As optical engineers, we are in charge of more than just the design and implementation of optical systems for specific applications: we often need to evaluate optical systems’ performance or to assess the quality of optical components. To do these assessments, we rely on different techniques and methods from simple interferometric setups to the use of electron microscopes for surface evaluation. Among those techniques, a useful one is Bidirectional Scattering Distribution Functions (BSRDF).
Scattering techniques are used to describe surface quality. Instead of visual observation of the fringes as is usual in interferometry techniques, there is a measurement of the scattered light by a surface. Basic scattering indicates that the fraction of scattered light to that which is spectrally reflected is proportional to the roughness of the surface and the light wavelength. Scattered light for visible wavelengths from high quality optical surfaces is created almost entirely from surface roughness not from scratches or other cosmetic defects. However, at infrared wavelengths, the scatter from micro irregularities is decreased by a factor of 1/λ^2 from the visible, while the scatter from defects remains nearly constant. Hence, at a wavelength of 10.6 um, the scatter is nearly all due to defects and is often over an order of magnitude larger than expected from the simple scalar scattering theory alone. Scattered light is then, in its own right, a valuable means of exploring the structure of an optical surface. A typical setup can be seen in Figure 1.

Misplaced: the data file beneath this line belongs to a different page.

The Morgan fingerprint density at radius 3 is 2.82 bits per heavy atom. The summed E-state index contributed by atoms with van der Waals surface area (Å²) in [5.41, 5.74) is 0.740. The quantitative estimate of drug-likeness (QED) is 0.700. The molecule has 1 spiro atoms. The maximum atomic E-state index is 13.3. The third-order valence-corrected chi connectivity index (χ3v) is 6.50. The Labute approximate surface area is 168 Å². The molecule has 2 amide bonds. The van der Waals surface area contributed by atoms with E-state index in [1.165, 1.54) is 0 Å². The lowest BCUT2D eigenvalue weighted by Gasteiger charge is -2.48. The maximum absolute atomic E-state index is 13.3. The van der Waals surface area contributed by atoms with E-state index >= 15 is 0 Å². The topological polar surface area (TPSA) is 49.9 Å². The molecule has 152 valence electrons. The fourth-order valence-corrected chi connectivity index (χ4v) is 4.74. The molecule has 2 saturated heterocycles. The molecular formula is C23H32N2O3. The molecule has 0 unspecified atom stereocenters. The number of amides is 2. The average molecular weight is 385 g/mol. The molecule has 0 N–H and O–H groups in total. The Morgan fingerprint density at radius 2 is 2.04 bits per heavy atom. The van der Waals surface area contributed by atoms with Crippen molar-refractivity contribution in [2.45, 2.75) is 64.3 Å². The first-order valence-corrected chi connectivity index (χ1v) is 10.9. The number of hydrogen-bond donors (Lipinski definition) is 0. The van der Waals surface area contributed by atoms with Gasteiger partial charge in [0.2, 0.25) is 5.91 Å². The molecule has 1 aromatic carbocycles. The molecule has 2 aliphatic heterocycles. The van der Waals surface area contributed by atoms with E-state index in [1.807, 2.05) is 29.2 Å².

Some critical unknown variables of the BSRDF are the index of refraction, the reduced albedo, the absorption coefficient, and the reduced scattering coefficient. It is critical to be able to acquire the reflectance distribution of the reflected light using an optical device since permeated light is not measurable in some materials. By fitting the measured sample data obtained from an image-based measurement system, it is possible to determine the reduced scattering and the absorption coefficients. The bidirectional reflectance distribution function is then an expression of the physical property of a material, which describes the pattern of light reflected from a surface of the material to all directions above the surface, for all directions of incident light.
BSRDF has different applications in industry: in aerospace industry, it is used to verify coatings in different components, to determine the specularity on solar arrays, and lately, it has gained a lot of application in computer science where it is used to render more realistic images.